Glowing Blue DNA Gels

Paul Haney paul_haney at qms1.life.uiuc.edu
Wed Apr 20 12:44:49 EST 1994


In article <2oshhf$2lo at dingo.cc.uq.oz.au>, forrest at biosci.uq.oz.au
(Alistair Forrest) wrote:

> Just sounds like you've got too much EtBr in your running buffer. To overcome
> this you could try including the EtBr in your gel (we use 20ul of 10mg/ml in
> a 40ml gel) or you could also try prestaining the gel in a concentrated solutionof EtBr before running. The advantage of this system is that as the EtBr is alsoelectrophoretically mobile and smaller than the DNA, it will run off the end of the gel. The EtBr is then diluted in the running buffer and as such it won't
> matter if the Et Br is recirculated to the front of the gel as by now it is
> so dilute it shouldn't pose any problem.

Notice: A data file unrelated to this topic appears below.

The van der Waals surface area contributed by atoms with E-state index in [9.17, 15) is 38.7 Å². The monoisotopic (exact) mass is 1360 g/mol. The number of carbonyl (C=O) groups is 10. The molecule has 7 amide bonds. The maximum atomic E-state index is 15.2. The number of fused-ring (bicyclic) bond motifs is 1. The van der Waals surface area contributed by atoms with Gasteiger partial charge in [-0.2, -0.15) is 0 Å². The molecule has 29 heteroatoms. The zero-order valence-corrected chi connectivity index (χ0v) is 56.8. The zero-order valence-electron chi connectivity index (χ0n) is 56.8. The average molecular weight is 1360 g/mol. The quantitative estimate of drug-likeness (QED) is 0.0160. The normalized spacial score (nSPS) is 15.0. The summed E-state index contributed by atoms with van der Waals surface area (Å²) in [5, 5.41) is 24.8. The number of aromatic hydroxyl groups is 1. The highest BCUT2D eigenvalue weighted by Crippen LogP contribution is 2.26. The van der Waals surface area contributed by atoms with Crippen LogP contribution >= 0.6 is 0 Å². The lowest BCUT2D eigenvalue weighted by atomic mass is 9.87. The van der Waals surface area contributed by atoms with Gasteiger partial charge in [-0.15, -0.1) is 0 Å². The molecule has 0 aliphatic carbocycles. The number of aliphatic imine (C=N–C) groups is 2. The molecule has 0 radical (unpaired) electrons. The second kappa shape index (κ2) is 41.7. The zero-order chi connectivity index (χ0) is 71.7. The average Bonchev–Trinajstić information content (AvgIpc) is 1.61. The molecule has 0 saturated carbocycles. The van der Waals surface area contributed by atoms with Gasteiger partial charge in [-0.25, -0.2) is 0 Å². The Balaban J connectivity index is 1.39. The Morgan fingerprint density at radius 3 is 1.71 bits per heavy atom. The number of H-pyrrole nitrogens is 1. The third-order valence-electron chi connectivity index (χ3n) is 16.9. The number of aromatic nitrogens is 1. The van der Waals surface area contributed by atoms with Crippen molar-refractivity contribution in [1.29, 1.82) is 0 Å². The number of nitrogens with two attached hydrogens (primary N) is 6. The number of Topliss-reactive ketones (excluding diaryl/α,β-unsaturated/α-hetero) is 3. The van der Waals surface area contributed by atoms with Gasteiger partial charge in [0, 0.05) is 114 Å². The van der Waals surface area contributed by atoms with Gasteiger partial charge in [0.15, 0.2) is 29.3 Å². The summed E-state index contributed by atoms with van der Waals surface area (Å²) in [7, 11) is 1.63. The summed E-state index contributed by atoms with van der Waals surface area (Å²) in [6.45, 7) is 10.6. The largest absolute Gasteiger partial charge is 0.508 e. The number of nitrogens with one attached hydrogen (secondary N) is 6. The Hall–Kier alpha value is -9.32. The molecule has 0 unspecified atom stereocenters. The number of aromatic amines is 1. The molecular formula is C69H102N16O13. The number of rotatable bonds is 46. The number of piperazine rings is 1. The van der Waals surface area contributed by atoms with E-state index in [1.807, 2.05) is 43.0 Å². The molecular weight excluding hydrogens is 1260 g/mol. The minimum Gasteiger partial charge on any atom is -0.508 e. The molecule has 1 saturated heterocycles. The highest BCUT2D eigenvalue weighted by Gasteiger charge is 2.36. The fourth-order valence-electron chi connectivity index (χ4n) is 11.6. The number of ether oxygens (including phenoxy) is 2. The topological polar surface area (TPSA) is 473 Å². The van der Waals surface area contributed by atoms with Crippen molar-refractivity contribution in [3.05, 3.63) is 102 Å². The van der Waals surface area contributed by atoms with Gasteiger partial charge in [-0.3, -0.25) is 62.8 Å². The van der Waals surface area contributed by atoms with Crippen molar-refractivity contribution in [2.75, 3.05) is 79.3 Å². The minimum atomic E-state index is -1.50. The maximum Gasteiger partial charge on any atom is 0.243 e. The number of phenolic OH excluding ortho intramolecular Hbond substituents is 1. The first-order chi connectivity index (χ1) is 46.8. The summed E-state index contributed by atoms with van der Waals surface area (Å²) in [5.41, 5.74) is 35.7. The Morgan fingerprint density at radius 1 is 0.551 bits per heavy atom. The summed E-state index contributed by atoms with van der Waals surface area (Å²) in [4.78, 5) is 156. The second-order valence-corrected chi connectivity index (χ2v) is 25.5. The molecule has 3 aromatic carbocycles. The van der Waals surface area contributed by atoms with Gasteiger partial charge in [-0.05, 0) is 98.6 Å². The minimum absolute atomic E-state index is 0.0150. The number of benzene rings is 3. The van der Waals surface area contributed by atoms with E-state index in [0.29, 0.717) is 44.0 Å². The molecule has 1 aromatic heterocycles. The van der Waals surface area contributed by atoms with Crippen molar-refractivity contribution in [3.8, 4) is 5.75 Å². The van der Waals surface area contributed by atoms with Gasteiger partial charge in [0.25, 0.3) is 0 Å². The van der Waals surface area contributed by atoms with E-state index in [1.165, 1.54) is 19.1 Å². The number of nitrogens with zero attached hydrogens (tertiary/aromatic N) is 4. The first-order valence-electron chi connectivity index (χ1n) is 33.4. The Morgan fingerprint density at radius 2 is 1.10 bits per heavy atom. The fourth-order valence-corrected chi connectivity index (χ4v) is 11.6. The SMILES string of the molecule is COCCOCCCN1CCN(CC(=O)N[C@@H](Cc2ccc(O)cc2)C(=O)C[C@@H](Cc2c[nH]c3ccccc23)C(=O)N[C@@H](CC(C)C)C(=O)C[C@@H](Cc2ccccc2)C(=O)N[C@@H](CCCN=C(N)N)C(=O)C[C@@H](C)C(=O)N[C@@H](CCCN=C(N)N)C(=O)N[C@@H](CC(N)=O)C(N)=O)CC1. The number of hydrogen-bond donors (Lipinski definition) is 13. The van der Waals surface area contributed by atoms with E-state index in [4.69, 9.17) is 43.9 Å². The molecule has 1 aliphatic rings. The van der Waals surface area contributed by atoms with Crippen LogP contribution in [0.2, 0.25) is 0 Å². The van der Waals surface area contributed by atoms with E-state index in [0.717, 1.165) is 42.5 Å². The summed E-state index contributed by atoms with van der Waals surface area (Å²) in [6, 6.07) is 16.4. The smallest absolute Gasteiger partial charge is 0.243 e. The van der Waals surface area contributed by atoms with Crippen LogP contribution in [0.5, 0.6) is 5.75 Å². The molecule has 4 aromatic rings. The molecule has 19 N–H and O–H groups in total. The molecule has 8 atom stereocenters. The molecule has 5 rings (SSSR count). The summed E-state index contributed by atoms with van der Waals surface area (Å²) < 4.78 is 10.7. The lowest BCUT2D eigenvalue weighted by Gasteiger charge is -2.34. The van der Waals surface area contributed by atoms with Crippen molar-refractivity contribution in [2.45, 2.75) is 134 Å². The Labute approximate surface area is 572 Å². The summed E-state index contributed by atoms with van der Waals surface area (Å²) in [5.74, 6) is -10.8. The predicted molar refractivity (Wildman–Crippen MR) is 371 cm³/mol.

> 
> Alistair Forrest

Even this concentration (5 ug/ml) is a bit high.  Maniatis et al.  suggests
0.5 ug/ml EtBr...I routinely use 1 ug/ml and get great staining of even
very small concentrations of DNA.  To keep the EtBr concentrations uniform
during a run, I put the same concentration of EtBr in my gel running buffer
as well.  

I would agree with Dr. May about the blue dots on the gel...our
transilluminator occasionally gets junk on it which glows blue when the UV
lamp is on.  Rinsing it off with water or ethanol works pretty well.

Thanks,
Ed Beaty
Ed_Beaty at qms1.life.uiuc.edu



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